by Rick Grant
Two-time GRAMMY winner Laurence Juber, best known as the lead guitarist for Paul McCartney & Wings, is headlining the Great Guitar Gathering on Friday, Feb. 26, beginning at 7:30 pm at the Florida Theater. Douglas Anderson School of the Arts’ guitar department’s biggest annual fundraiser. The students perform on the same stage each year with internationally-renowned musicians, who also do workshops with the kids earlier in the day. Also performing will be classical guitarist Lily Anshar.
Since Wings disbanded in 1981, Juber has been busy as a studio session player and solo instrumental artist playing his original compositions. He has also worked scoring films and playing guitar on TV show soundtrack sessions.
Over the years, Juber developed a large, loyal fan base as a finger-style master. He was voted the number one finger style guitarist by “Guitar Magazine,” and won two Grammys. His dozen solo CDs sold well and enhanced Juber’s reputation for being a musician’s musician.
Juber’s most popular albums included “LJ Plays the Beatles,” “Guitarist,” and “One Wing.” His latest album is titled “Wooden Horses,” which is a collection of Juber’s newest compositions.
As a session player, Juber’s guitar playing has been featured on numerous TV shows, including “Home Improvement,” “Seventh Heaven,” and the new ABC Family channel hit, “The Secret Life of the American Teenager.”
As a composer and arranger, Juber’s film scores can be heard on the soundtracks of various movies such as Dirty Dancing, Pocahontas, and Good Will Hunting. His compositional skills have led to his scoring his first video game called “Diablo 3.”
Today, Juber is busier than ever using all his musical talents. He has collaborated with his wife Hope writing musicals. Their musical Gilligan’s Island recently toured. And they continue to work on new works.
After I checked out Juber’s music on Rhapsody, I was excited to talk to him. His finger picking style is complex and unique. His sound is rhapsodic, and the overtone-rich sound from his signature Martin sent shivers up my spine it’s so beautiful.
We chatted about various subjects but I pinned him down on his finger picking style. I asked him if he was influenced by the late great Chet Atkins?
“My background is more folk, blues, and rock. There are similarities with Chet’s style, but I was not a disciple of his. In Chet’s style, his thumb is doing a regular boom-chik. In my style, I play independent bass lines. (That thumb has a mind of its own. I swear!)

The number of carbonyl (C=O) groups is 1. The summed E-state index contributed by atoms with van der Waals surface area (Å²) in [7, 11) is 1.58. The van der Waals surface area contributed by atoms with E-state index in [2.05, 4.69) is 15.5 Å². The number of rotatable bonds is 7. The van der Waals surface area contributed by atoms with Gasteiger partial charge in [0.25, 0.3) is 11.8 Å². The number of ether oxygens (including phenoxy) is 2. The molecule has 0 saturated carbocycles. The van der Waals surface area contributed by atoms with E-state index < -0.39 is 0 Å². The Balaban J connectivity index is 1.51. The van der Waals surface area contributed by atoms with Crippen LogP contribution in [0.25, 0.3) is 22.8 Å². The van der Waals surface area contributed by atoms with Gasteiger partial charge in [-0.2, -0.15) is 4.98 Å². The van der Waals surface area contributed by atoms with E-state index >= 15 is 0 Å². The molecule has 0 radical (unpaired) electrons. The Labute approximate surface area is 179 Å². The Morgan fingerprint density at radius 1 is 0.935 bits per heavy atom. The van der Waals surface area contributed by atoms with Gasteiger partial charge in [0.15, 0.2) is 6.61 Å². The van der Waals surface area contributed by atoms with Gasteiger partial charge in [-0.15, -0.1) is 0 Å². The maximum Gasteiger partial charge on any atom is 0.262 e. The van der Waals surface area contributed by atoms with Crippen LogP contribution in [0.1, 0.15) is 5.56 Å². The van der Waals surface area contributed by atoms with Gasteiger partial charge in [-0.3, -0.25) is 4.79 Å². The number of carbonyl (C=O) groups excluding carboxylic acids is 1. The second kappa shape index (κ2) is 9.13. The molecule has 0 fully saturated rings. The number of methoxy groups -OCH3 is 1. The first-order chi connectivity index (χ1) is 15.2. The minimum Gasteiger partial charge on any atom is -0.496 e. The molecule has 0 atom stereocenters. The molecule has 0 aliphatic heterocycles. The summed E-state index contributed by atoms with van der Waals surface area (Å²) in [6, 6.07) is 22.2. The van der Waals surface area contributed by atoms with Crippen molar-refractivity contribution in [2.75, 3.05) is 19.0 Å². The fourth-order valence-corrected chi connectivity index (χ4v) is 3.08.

“In other words, what I’m playing is like having an extra bassist there. When I write my compositions, I write the bass line that I play in solo concert. But then I add more rhythm to that. In my style, there are elements of classical style playing.”
“Yes, I started out as a Beatle fan, then as a teenager, I wanted to be a studio session player. I didn’t intend to be a performing musician until Paul (McCartney) tapped me to play in Wings.”
“Then I discovered I enjoyed playing live. After touring the world and playing at the top of my profession, I discovered I enjoyed playing solo, which incorporated all my styles and discipline through the one guitar. But I’ve put in the proverbial ‘10,000′ hours and I continue to work hard and practice every day. You know from your experience with playing guitar, there is something new to be learned about playing guitar every day.” (Amen, Brother!)
“But the rewards are great. I get tremendous satisfaction from playing live solo guitar. It’s challenging, but for that time on stage, I lock onto the audience’s consciousness and they are tuned into my frequency. So we share an experience that is hard if not impossible to duplicate,” Juber said.
Lily Afshar has performed at the Wigmore Hall in London, the Kennedy Center for Performing Arts, the Grand Teton Music Festival, the Aspen Music Festival, Banff School of Fine Arts, the Menton Music Festival in the South of France, the American Academy in Rome, and Salle Cortot in Paris. Her four recordings have attracted international critical acclaim and she has been featured on National Public Radio’s “All Things Considered.”
Fifty high school students make up the Douglas Anderson guitar orchestra. The Great Guitar Gathering was created in 1994 as a networking vehicle for the local guitar community and to raise funds for Douglas Anderson’s guitar department. Previous performers include international recording artists Tommy Emmanuel, Pierre Bensusan, Ben Verdery, Andrew York, Dusan Bogadanovic, Roland Dyens, Michael Chapdelaine, Doyle Dykes, Gene Bertoncini, Murial Anderson, Alex DeGrassi, William Kanengiser and Pete Huttlinger.
LAURENCE JUBER interview
by Rick Grant